On his 24th birthday, Tim Anderson’s present from home plate umpire Jim Wolf was his first major-league ejection.

In the fifth inning of the White Sox 3-0 loss to the Oakland Athletics, Anderson fouled off a pitch that landed in the opposing batter’s box. But A’s catcher Bruce Maxwell picked it up in what was ruled to be fair territory and threw the ball to first for the out.

Anderson pleaded his case saying the ball went foul. Wolf agreed, according to Anderson, which only further confused the White Sox shortstop.

“I told him that was BS,” Anderson said. “And he tossed me.”

Anderson said that he was surprised to be ejected so fast. So was manager Rick Renteria, who was thrown out moments after Anderson.

“I don’t want to get in trouble,” Renteria said. “The players having emotion, they are battling. I just think we need to grow a little thicker skin.”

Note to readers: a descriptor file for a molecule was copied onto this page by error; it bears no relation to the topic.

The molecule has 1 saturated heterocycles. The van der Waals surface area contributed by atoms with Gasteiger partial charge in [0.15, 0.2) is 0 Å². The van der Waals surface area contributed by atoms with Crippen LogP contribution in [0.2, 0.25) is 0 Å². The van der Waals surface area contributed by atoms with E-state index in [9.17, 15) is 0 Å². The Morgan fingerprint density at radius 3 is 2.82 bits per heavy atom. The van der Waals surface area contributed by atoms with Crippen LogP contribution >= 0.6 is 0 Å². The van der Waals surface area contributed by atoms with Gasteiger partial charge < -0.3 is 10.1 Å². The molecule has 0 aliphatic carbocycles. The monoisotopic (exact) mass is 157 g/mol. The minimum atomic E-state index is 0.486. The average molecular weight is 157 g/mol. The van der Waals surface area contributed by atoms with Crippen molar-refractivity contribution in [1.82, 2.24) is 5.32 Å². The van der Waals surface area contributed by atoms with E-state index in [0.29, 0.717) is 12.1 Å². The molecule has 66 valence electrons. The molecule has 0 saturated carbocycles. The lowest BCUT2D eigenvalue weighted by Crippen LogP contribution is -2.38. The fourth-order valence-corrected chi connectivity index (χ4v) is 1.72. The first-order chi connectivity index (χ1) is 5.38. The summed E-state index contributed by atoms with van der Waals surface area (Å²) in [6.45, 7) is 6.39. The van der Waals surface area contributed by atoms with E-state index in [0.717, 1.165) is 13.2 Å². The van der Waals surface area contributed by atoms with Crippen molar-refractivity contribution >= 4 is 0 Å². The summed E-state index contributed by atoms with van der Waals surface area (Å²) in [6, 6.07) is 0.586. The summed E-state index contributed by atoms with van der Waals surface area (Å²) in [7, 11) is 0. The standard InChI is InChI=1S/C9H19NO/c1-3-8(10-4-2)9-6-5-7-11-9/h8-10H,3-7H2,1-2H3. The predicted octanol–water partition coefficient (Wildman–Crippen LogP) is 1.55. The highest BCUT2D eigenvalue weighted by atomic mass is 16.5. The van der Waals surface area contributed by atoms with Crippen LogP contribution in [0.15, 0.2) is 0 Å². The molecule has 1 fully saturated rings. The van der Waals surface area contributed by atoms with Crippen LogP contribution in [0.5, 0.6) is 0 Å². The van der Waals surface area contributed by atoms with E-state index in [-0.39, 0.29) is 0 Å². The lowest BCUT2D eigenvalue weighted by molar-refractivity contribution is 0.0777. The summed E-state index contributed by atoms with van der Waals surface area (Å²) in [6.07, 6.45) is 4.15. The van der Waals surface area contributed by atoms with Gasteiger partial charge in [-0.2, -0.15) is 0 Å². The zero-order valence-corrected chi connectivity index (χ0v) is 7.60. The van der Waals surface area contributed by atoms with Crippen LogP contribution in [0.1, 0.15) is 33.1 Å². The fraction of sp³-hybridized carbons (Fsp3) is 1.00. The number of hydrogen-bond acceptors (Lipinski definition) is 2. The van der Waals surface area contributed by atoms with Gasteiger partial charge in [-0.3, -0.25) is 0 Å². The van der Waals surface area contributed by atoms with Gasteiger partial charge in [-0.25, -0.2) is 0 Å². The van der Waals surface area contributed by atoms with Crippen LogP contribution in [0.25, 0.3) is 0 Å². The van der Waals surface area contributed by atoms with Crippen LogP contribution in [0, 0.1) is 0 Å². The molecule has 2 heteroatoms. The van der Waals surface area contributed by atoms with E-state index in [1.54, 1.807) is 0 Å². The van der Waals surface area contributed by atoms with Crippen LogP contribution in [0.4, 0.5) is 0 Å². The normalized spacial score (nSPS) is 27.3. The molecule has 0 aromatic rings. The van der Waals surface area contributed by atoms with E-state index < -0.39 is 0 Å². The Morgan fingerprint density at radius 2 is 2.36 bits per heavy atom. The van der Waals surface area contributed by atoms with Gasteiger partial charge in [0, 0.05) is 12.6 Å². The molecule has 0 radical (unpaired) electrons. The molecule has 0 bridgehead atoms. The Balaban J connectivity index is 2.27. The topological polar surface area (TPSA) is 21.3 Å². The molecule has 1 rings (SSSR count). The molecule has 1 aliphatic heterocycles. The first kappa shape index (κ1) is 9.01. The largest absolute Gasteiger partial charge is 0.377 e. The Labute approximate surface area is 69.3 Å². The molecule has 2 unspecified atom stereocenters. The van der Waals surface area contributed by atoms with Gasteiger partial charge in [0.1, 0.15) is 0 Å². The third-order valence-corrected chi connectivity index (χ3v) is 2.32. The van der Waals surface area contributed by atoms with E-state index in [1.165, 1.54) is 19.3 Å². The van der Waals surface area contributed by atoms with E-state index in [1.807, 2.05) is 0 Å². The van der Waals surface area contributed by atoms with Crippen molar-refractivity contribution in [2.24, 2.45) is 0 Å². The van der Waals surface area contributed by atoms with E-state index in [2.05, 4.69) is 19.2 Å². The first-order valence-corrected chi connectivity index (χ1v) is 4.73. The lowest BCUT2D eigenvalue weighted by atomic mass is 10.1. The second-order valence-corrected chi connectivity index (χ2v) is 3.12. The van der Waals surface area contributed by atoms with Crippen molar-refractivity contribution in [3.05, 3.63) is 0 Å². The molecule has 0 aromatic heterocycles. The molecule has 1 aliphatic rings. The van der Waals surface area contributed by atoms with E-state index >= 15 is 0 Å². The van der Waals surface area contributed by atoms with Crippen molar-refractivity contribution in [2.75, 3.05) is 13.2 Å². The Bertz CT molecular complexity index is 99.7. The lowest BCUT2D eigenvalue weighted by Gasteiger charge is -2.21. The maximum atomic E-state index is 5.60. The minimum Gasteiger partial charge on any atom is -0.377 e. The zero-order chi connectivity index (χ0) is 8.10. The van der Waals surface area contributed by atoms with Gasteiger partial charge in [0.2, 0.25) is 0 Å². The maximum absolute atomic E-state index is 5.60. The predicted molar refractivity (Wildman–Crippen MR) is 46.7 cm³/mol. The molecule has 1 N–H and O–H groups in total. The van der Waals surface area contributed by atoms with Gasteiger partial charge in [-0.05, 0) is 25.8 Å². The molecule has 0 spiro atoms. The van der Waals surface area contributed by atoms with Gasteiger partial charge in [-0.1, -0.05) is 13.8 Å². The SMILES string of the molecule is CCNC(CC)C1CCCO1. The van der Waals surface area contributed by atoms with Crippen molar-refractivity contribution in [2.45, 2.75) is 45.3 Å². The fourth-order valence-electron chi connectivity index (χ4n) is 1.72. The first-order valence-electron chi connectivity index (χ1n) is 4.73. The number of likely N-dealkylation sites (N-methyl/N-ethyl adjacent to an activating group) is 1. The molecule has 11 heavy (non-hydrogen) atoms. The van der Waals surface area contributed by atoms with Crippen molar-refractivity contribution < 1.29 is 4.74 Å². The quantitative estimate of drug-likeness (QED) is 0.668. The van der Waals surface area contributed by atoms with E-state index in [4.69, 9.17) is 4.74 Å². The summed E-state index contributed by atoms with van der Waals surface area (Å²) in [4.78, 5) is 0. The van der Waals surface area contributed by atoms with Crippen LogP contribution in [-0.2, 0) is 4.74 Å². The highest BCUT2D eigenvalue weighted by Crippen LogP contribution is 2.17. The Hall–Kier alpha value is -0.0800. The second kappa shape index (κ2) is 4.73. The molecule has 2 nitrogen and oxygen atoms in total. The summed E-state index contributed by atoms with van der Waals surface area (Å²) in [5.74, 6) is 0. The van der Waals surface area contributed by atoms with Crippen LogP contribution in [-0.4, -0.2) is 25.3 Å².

Anderson said that he was appreciative of his manager coming to his defense.

“He kinda had a point and let me know he had my back,” Anderson said of Renteria. “Speaks a lot of him.”

A day after scoring nine runs on 18 hits, the White Sox failed to generate any offense on Friday. The team’s best chance came in the ninth inning.

But with runners at the corners and two outs, Matt Davidson put a good rip on the ball to center field, only to fly out at the warning track.

Anderson and Renteria were watching the game together in the clubhouse, and both believed the White Sox had tied the ballgame.

“We all jumped up and were excited but it kind of fell short,” Anderson said.

White Sox Talk Podcast: Exclusive interview with Mark Buehrle

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USA TODAY

White Sox Talk Podcast: Exclusive interview with Mark Buehrle

On the latest edition of the White Sox Talk Podcast, Chuck Garfien goes 1-on-1 with the star of the weekend, Mark Buehrle.

Buehrle tells an absolutely amazing bachelor party story and discloses why he wore No. 56.

Take a trip down memory lane and listen to the White Sox Talk Podcast here